I was at the back of a large independent nursery many years ago.
I saw a sales rep from one of the biggest wholesale producers in the country – a man I have always had the greatest respect for. He had arrived early for his meeting with the nursery owner and his main buyer that day, and he was killing time.
He hadn’t seen me. Before I could approach to greet him, a customer walked up and hired him. Assuming he was a nursery worker, the customer started asking about the plants that were nearby.
My friend has never missed a step. He answered these questions honestly, pointing out the good and bad about each of the plants, including those that came from his own wholesale nursery. With my own ears, I heard this client say that a competitor’s strain was actually the best choice. But he never hinted that he was anything other than a worker at this retail nursery.
I stepped out of sight, but wanted to find him before he entered his sales meeting. I wanted to compliment him on what I had witnessed.
Wouldn’t it be great if all the advice we are given could have this objective?
When I started doing commercial gardening radio in 1978, I promised myself that I would always keep the advertising and editorial separate. My goal then, and now, has always been that you can’t tell who my advertisers are by what I say and write in my answers to questions and my newspaper editorial. Sometimes something new will happen that is a one of a kind product. I can mention it, but I will definitely let you know.
It is the same with the introduction of new plants. I’m slow to jump on the bandwagon of new brand releases.
There was a time when the most common new plants were All America Selections, both annual flowers and vegetables and roses. These were plants that had been tested repeatedly in many gardens across America. They had been subjected to rigorous judging tests before winning these prestigious designations.
Likewise, plants introduced by the United States National Arboretum, such as their crepe myrtles and althaeas, have undergone years of screening. The same goes for Earth-Kind designations from Texas A&M.
But, in recent years, in the rush to have something “new and shiny” for gardeners to buy, many exclusive brands have appeared on the market. Some are better than others. Some are little more than variety collections that a wholesaler can put together under a generic name. It could be 8 or 10 named varieties of azaleas or crepe myrtles, but a few years later, several of these might have been discontinued due to lower performance or sales. Personally, my fear is that they haven’t really been subjected to the same level of intense and lengthy testing.
I also see some of this happening in national chain stores where their buyers place orders for dozens of stores simultaneously. Unfortunately, plants aren’t like plumbing and paint supplies – they’re not universally suited. What works well in one part of America may not work well in another.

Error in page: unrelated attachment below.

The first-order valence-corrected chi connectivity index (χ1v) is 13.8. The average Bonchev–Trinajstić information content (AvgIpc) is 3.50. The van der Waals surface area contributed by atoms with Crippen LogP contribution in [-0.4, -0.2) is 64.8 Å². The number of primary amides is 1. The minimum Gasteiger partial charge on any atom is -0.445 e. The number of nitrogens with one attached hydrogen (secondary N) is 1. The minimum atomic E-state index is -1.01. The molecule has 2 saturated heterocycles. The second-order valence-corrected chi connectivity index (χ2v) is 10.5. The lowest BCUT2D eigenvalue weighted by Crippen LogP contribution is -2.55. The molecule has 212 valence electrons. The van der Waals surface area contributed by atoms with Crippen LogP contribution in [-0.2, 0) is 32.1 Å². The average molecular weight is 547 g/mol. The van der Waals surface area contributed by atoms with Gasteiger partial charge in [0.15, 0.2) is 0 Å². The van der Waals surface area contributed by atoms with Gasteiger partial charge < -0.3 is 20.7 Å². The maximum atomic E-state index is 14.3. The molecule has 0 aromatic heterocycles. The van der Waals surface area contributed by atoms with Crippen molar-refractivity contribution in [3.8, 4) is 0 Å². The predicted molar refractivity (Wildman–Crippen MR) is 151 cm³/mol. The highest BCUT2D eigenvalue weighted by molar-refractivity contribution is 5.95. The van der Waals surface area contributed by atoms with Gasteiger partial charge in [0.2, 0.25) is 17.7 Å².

Wear it further. What works well in East Texas may not work well, even here in North Central Texas. Just because a plant is classified as suitable for the same USDA hardiness zone, it is assumed that it will grow just as well in Fort Worth as it does in Atlanta. It’s not always the case.
Where can you get reliable advice? Where else can you put your questions and know you’ll get the same kind of unbiased help my buddy was handing out in that nursery that day?
Land Grant University websites contain reliable information. It is the term used to describe the official agricultural teaching and research university of each state. Therefore, when I search the web for information on plants or topics that I am not sure about, I first enter the keyword “university” in my search.
Let me give you a concrete example: if I want to know what could happen to a Blue Point juniper to cause it to die off its top, I will google “Blue Point Juniper University Plant Pathology”. Such a search will reveal a bunch of good matches from Texas A&M, Oklahoma State, LSU, Clemson, and Auburn, among other universities.
They are all reputable horticultural research centers, and I will look for answers that appear on most or all of their sites. And, just to see if any bugs might be involved, I’ll also run this research: “Blue Point Juniper University Entomology”.
If I want someone to examine an actual sample of a plant, whether to name it or to identify a problem, I will seek out a certified Texas nursery professional. Better yet, if I find a Texas Master Certified Nursery Professional, I will ask him. These men and women will be in nursery members of the great Texas Nursery and Landscape Association, and their advice will be timely and reliable.
Of course, you can always call up my weekend radio programs. I would be flattered to try to help too.
You can hear Neil Sperry on KLIF 570AM on Saturday afternoons from 1 p.m. to 3 p.m. and on WBAP 820 p.m. on Sunday mornings from 8 a.m. to 10 a.m. Join him at www.neilsperry.com and follow him on Facebook.